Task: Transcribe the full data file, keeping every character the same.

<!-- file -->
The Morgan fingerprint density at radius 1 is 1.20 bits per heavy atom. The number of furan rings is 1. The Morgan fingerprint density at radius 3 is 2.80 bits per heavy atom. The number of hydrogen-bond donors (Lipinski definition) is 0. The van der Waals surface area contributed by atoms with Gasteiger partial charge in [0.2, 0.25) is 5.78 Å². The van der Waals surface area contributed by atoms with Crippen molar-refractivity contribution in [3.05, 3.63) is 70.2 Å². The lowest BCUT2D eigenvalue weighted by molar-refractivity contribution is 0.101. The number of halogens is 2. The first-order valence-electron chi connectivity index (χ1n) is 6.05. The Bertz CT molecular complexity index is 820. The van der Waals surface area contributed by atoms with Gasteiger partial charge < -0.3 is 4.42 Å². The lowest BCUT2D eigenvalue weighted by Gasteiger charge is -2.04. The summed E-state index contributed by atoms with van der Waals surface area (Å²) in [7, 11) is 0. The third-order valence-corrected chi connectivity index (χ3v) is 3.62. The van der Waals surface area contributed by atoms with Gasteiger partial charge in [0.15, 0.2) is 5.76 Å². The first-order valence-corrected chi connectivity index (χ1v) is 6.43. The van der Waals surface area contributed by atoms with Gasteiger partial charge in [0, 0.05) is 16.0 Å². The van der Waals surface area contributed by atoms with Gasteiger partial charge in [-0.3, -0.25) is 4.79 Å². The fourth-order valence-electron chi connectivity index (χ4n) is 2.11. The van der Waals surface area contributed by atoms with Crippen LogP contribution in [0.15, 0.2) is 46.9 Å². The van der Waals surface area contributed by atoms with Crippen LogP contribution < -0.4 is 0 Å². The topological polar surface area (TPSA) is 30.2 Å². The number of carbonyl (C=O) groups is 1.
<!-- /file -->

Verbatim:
The Morgan fingerprint density at radius 1 is 1.20 bits per heavy atom. The number of furan rings is 1. The Morgan fingerprint density at radius 3 is 2.80 bits per heavy atom. The number of hydrogen-bond donors (Lipinski definition) is 0. The van der Waals surface area contributed by atoms with Gasteiger partial charge in [0.2, 0.25) is 5.78 Å². The van der Waals surface area contributed by atoms with Crippen molar-refractivity contribution in [3.05, 3.63) is 70.2 Å². The lowest BCUT2D eigenvalue weighted by molar-refractivity contribution is 0.101. The number of halogens is 2. The first-order valence-electron chi connectivity index (χ1n) is 6.05. The Bertz CT molecular complexity index is 820. The van der Waals surface area contributed by atoms with Gasteiger partial charge < -0.3 is 4.42 Å². The lowest BCUT2D eigenvalue weighted by Gasteiger charge is -2.04. The summed E-state index contributed by atoms with van der Waals surface area (Å²) in [7, 11) is 0. The third-order valence-corrected chi connectivity index (χ3v) is 3.62. The van der Waals surface area contributed by atoms with Gasteiger partial charge in [0.15, 0.2) is 5.76 Å². The first-order valence-corrected chi connectivity index (χ1v) is 6.43. The van der Waals surface area contributed by atoms with Gasteiger partial charge in [0, 0.05) is 16.0 Å². The van der Waals surface area contributed by atoms with Gasteiger partial charge in [-0.3, -0.25) is 4.79 Å². The fourth-order valence-electron chi connectivity index (χ4n) is 2.11. The van der Waals surface area contributed by atoms with Crippen LogP contribution in [0.15, 0.2) is 46.9 Å². The van der Waals surface area contributed by atoms with Crippen LogP contribution < -0.4 is 0 Å². The topological polar surface area (TPSA) is 30.2 Å². The number of carbonyl (C=O) groups is 1.